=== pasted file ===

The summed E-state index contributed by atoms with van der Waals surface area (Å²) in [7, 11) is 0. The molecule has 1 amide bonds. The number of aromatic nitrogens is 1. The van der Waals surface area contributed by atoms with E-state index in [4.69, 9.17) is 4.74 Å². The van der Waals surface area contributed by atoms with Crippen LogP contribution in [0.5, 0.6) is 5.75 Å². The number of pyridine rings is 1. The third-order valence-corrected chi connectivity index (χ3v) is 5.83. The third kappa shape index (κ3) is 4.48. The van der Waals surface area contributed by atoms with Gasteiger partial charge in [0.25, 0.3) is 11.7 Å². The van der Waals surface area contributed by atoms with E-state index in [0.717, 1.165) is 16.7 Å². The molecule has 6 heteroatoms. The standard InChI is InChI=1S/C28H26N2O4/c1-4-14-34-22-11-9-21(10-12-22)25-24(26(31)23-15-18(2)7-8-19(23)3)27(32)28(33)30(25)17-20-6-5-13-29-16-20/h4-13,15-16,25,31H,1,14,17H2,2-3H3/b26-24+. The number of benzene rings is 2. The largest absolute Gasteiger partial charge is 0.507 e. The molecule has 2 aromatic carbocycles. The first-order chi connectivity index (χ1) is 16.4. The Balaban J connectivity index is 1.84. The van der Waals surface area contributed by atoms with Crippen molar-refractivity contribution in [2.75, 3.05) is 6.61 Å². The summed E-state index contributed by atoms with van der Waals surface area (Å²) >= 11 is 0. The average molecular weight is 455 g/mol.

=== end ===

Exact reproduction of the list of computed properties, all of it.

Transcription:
The summed E-state index contributed by atoms with van der Waals surface area (Å²) in [7, 11) is 0. The molecule has 1 amide bonds. The number of aromatic nitrogens is 1. The van der Waals surface area contributed by atoms with E-state index in [4.69, 9.17) is 4.74 Å². The van der Waals surface area contributed by atoms with Crippen LogP contribution in [0.5, 0.6) is 5.75 Å². The number of pyridine rings is 1. The third-order valence-corrected chi connectivity index (χ3v) is 5.83. The third kappa shape index (κ3) is 4.48. The van der Waals surface area contributed by atoms with Gasteiger partial charge in [0.25, 0.3) is 11.7 Å². The van der Waals surface area contributed by atoms with E-state index in [0.717, 1.165) is 16.7 Å². The molecule has 6 heteroatoms. The standard InChI is InChI=1S/C28H26N2O4/c1-4-14-34-22-11-9-21(10-12-22)25-24(26(31)23-15-18(2)7-8-19(23)3)27(32)28(33)30(25)17-20-6-5-13-29-16-20/h4-13,15-16,25,31H,1,14,17H2,2-3H3/b26-24+. The number of benzene rings is 2. The largest absolute Gasteiger partial charge is 0.507 e. The molecule has 2 aromatic carbocycles. The first-order chi connectivity index (χ1) is 16.4. The Balaban J connectivity index is 1.84. The van der Waals surface area contributed by atoms with Crippen molar-refractivity contribution in [2.75, 3.05) is 6.61 Å². The summed E-state index contributed by atoms with van der Waals surface area (Å²) >= 11 is 0. The average molecular weight is 455 g/mol.